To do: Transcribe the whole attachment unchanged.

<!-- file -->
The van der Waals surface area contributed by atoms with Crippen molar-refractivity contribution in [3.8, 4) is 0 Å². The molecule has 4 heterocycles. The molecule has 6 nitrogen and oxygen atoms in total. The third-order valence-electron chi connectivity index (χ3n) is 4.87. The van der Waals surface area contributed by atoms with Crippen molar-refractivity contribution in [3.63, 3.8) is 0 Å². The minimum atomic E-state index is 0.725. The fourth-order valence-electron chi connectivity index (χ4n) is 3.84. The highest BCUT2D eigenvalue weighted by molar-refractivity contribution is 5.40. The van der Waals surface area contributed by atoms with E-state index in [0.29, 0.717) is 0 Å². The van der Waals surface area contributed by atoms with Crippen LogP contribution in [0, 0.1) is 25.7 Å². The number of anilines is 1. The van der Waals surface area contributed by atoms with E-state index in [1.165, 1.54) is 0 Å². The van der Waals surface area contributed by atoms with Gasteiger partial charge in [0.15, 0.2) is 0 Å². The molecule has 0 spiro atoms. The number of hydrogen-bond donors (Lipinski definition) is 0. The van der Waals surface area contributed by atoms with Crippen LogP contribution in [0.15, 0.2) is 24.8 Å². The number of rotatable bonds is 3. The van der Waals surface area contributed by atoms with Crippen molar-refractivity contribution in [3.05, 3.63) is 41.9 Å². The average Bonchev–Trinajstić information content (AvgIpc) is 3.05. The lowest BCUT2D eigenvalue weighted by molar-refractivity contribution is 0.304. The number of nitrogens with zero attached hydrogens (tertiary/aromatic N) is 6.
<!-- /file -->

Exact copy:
The van der Waals surface area contributed by atoms with Crippen molar-refractivity contribution in [3.8, 4) is 0 Å². The molecule has 4 heterocycles. The molecule has 6 nitrogen and oxygen atoms in total. The third-order valence-electron chi connectivity index (χ3n) is 4.87. The van der Waals surface area contributed by atoms with Crippen molar-refractivity contribution in [3.63, 3.8) is 0 Å². The minimum atomic E-state index is 0.725. The fourth-order valence-electron chi connectivity index (χ4n) is 3.84. The highest BCUT2D eigenvalue weighted by molar-refractivity contribution is 5.40. The van der Waals surface area contributed by atoms with E-state index in [0.29, 0.717) is 0 Å². The van der Waals surface area contributed by atoms with Crippen LogP contribution in [0, 0.1) is 25.7 Å². The number of anilines is 1. The van der Waals surface area contributed by atoms with E-state index in [1.165, 1.54) is 0 Å². The van der Waals surface area contributed by atoms with Gasteiger partial charge in [0.15, 0.2) is 0 Å². The molecule has 0 spiro atoms. The number of hydrogen-bond donors (Lipinski definition) is 0. The van der Waals surface area contributed by atoms with Crippen LogP contribution in [0.15, 0.2) is 24.8 Å². The number of rotatable bonds is 3. The van der Waals surface area contributed by atoms with Crippen molar-refractivity contribution in [3.05, 3.63) is 41.9 Å². The average Bonchev–Trinajstić information content (AvgIpc) is 3.05. The lowest BCUT2D eigenvalue weighted by molar-refractivity contribution is 0.304. The number of nitrogens with zero attached hydrogens (tertiary/aromatic N) is 6.